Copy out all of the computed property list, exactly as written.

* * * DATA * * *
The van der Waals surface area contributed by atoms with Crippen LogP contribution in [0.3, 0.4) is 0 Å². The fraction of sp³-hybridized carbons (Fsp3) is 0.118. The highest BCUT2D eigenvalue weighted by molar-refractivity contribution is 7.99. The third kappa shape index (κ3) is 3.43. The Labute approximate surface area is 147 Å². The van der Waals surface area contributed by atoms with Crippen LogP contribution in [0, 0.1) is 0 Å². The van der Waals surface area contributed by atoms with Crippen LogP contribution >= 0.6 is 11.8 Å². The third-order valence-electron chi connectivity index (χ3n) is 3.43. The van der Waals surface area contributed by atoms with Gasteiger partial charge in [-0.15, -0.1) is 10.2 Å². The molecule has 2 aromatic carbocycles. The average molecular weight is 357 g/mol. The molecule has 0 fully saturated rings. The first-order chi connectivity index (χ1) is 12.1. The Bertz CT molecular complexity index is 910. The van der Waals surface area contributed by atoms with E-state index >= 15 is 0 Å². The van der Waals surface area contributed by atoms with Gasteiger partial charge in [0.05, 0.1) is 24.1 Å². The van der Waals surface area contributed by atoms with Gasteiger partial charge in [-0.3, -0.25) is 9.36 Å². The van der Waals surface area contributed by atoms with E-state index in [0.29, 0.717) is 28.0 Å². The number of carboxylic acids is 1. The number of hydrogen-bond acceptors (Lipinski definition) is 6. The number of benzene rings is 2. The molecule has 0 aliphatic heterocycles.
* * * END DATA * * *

The van der Waals surface area contributed by atoms with Crippen LogP contribution in [0.3, 0.4) is 0 Å². The fraction of sp³-hybridized carbons (Fsp3) is 0.118. The highest BCUT2D eigenvalue weighted by molar-refractivity contribution is 7.99. The third kappa shape index (κ3) is 3.43. The Labute approximate surface area is 147 Å². The van der Waals surface area contributed by atoms with Crippen LogP contribution in [0, 0.1) is 0 Å². The van der Waals surface area contributed by atoms with Crippen LogP contribution >= 0.6 is 11.8 Å². The third-order valence-electron chi connectivity index (χ3n) is 3.43. The van der Waals surface area contributed by atoms with Gasteiger partial charge in [-0.15, -0.1) is 10.2 Å². The molecule has 2 aromatic carbocycles. The average molecular weight is 357 g/mol. The molecule has 0 fully saturated rings. The first-order chi connectivity index (χ1) is 12.1. The Bertz CT molecular complexity index is 910. The van der Waals surface area contributed by atoms with E-state index >= 15 is 0 Å². The van der Waals surface area contributed by atoms with Gasteiger partial charge in [0.05, 0.1) is 24.1 Å². The van der Waals surface area contributed by atoms with Gasteiger partial charge in [-0.3, -0.25) is 9.36 Å². The van der Waals surface area contributed by atoms with E-state index in [0.29, 0.717) is 28.0 Å². The number of carboxylic acids is 1. The number of hydrogen-bond acceptors (Lipinski definition) is 6. The number of benzene rings is 2. The molecule has 0 aliphatic heterocycles.